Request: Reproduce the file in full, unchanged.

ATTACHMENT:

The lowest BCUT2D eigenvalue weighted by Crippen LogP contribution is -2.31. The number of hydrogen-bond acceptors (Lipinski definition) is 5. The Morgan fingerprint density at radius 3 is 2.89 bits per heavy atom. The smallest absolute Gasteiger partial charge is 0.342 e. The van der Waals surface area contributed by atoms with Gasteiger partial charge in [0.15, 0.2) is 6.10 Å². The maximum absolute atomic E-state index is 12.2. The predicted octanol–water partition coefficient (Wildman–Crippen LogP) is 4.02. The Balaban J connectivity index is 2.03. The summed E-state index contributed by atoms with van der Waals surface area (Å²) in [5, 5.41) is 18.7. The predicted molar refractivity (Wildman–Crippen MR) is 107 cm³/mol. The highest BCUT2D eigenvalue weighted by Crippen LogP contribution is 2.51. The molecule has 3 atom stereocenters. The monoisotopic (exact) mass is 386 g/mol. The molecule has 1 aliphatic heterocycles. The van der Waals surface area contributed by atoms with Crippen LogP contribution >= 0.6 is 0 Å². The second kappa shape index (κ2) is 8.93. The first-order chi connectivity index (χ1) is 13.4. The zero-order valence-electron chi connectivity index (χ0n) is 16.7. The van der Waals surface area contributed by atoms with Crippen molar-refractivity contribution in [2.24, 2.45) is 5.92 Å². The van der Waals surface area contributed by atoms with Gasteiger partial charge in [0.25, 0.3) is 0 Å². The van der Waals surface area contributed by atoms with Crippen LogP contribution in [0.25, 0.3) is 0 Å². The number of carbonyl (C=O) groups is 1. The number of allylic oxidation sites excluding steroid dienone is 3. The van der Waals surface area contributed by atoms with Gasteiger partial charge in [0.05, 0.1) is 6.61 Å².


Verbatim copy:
The lowest BCUT2D eigenvalue weighted by Crippen LogP contribution is -2.31. The number of hydrogen-bond acceptors (Lipinski definition) is 5. The Morgan fingerprint density at radius 3 is 2.89 bits per heavy atom. The smallest absolute Gasteiger partial charge is 0.342 e. The van der Waals surface area contributed by atoms with Gasteiger partial charge in [0.15, 0.2) is 6.10 Å². The maximum absolute atomic E-state index is 12.2. The predicted octanol–water partition coefficient (Wildman–Crippen LogP) is 4.02. The Balaban J connectivity index is 2.03. The summed E-state index contributed by atoms with van der Waals surface area (Å²) in [5, 5.41) is 18.7. The predicted molar refractivity (Wildman–Crippen MR) is 107 cm³/mol. The highest BCUT2D eigenvalue weighted by Crippen LogP contribution is 2.51. The molecule has 3 atom stereocenters. The monoisotopic (exact) mass is 386 g/mol. The molecule has 1 aliphatic heterocycles. The van der Waals surface area contributed by atoms with Crippen LogP contribution >= 0.6 is 0 Å². The second kappa shape index (κ2) is 8.93. The first-order chi connectivity index (χ1) is 13.4. The zero-order valence-electron chi connectivity index (χ0n) is 16.7. The van der Waals surface area contributed by atoms with Crippen molar-refractivity contribution in [2.24, 2.45) is 5.92 Å². The van der Waals surface area contributed by atoms with Gasteiger partial charge in [0.25, 0.3) is 0 Å². The van der Waals surface area contributed by atoms with Crippen LogP contribution in [0.25, 0.3) is 0 Å². The number of carbonyl (C=O) groups is 1. The number of allylic oxidation sites excluding steroid dienone is 3. The van der Waals surface area contributed by atoms with Gasteiger partial charge in [0.05, 0.1) is 6.61 Å².